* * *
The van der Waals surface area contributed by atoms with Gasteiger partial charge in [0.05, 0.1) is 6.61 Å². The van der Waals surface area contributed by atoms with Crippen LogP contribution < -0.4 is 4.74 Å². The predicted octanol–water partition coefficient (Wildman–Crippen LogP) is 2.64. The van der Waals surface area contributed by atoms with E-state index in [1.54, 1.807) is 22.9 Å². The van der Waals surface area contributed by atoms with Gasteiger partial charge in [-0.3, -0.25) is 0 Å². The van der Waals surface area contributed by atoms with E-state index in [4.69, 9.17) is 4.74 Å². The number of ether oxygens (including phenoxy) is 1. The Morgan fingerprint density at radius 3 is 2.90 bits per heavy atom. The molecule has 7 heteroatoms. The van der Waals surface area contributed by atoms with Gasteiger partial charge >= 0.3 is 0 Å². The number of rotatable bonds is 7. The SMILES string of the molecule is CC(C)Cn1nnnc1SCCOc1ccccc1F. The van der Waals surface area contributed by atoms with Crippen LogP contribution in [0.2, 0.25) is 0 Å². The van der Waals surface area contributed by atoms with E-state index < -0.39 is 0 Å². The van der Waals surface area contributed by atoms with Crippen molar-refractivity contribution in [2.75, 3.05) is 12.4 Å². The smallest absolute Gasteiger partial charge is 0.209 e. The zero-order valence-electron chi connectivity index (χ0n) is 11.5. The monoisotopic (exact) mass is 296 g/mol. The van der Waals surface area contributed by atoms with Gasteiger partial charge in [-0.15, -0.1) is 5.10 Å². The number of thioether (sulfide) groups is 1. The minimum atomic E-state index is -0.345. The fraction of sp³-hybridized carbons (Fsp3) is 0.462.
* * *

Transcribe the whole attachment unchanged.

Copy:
The van der Waals surface area contributed by atoms with Gasteiger partial charge in [0.05, 0.1) is 6.61 Å². The van der Waals surface area contributed by atoms with Crippen LogP contribution < -0.4 is 4.74 Å². The predicted octanol–water partition coefficient (Wildman–Crippen LogP) is 2.64. The van der Waals surface area contributed by atoms with E-state index in [1.54, 1.807) is 22.9 Å². The van der Waals surface area contributed by atoms with Gasteiger partial charge in [-0.3, -0.25) is 0 Å². The van der Waals surface area contributed by atoms with E-state index in [4.69, 9.17) is 4.74 Å². The number of ether oxygens (including phenoxy) is 1. The Morgan fingerprint density at radius 3 is 2.90 bits per heavy atom. The molecule has 7 heteroatoms. The van der Waals surface area contributed by atoms with Gasteiger partial charge >= 0.3 is 0 Å². The number of rotatable bonds is 7. The SMILES string of the molecule is CC(C)Cn1nnnc1SCCOc1ccccc1F. The van der Waals surface area contributed by atoms with Crippen LogP contribution in [0.2, 0.25) is 0 Å². The van der Waals surface area contributed by atoms with E-state index < -0.39 is 0 Å². The van der Waals surface area contributed by atoms with Crippen molar-refractivity contribution in [2.75, 3.05) is 12.4 Å². The smallest absolute Gasteiger partial charge is 0.209 e. The zero-order valence-electron chi connectivity index (χ0n) is 11.5. The monoisotopic (exact) mass is 296 g/mol. The van der Waals surface area contributed by atoms with Gasteiger partial charge in [-0.15, -0.1) is 5.10 Å². The number of thioether (sulfide) groups is 1. The minimum atomic E-state index is -0.345. The fraction of sp³-hybridized carbons (Fsp3) is 0.462.